by Dick Ambrose
Ellensburg Daily Record
April 27, 2010
I’ll never forget the first time I set foot in Umtanum Canyon. I was visiting my wife to be, Katie. Her family took me to the canyon. It was early March, but the canyon was already starting to green up. I saw my first ever sagebrush buttercup, its waxy yellow blossoms gleaming in the bright sunlight. I stood in awe of the black basalt cliffs that rose into the sky; colored with a variety of orange, yellow, grey and black lichens. I was hooked on sagebrush country from that time on.
We spotted a variety of birds and watched several deer on the hillside looking at us intently. Many animals make their home in the canyon and surrounding country. Elk, deer, mountain sheep and coyotes are often spotted. Audubon Society has given Umtanum Creek a special designation because of the diversity of birds that can be found in this riparian zone. Nesting on the basalt cliffs are falcons and golden eagles. Also look for the uncommon and brightly colored lazuli buntings. Lewis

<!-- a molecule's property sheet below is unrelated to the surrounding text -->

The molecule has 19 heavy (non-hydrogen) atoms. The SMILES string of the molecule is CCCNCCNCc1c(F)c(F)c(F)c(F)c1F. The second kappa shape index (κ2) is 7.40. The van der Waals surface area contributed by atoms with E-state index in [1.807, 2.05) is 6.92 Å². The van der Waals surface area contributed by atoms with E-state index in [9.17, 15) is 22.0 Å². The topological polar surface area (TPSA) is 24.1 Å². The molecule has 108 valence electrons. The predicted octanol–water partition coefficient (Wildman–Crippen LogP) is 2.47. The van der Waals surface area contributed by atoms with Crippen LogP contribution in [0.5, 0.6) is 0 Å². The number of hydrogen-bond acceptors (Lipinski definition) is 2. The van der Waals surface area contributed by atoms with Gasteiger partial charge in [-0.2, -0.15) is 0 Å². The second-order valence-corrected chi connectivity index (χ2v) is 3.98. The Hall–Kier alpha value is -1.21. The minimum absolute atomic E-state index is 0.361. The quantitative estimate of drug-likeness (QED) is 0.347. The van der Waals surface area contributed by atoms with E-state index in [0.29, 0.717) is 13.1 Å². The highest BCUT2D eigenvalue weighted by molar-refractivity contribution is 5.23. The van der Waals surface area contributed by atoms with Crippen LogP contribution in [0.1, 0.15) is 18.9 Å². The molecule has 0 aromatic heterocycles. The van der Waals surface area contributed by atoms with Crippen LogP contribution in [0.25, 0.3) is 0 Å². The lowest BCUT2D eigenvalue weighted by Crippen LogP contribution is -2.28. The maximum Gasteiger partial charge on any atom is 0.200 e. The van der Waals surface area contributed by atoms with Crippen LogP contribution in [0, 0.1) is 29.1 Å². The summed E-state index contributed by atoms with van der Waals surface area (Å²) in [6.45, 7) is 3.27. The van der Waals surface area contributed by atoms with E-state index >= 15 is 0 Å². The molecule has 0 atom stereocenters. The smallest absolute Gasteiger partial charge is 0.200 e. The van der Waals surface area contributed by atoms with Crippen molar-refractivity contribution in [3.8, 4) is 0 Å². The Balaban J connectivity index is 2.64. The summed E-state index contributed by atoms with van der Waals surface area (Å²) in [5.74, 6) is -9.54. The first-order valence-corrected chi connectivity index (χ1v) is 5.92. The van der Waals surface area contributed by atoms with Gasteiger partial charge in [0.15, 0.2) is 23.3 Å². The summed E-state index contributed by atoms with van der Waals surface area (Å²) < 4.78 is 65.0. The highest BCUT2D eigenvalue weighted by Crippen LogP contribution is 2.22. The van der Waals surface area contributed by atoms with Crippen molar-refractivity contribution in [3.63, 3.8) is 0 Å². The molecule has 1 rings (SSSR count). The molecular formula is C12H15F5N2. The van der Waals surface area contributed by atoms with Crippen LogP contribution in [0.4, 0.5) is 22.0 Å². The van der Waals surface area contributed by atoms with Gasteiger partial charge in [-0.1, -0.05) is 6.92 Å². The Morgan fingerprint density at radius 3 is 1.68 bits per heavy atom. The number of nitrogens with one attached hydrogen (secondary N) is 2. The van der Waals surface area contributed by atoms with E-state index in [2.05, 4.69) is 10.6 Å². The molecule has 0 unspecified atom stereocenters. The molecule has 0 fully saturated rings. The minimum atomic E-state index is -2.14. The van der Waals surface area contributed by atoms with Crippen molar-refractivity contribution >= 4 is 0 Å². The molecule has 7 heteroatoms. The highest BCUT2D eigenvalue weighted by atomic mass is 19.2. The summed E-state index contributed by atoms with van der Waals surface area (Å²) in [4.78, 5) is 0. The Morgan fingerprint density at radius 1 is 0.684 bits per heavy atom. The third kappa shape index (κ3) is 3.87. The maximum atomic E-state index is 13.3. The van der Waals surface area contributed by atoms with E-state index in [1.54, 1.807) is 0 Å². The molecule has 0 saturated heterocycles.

woodpeckers, bullock’s orioles and mountain bluebirds also can
be seen, so do not forget your binoculars. Beavers have also found a
good home in the canyon. You most likely will not see them, but you will certainly see their activity.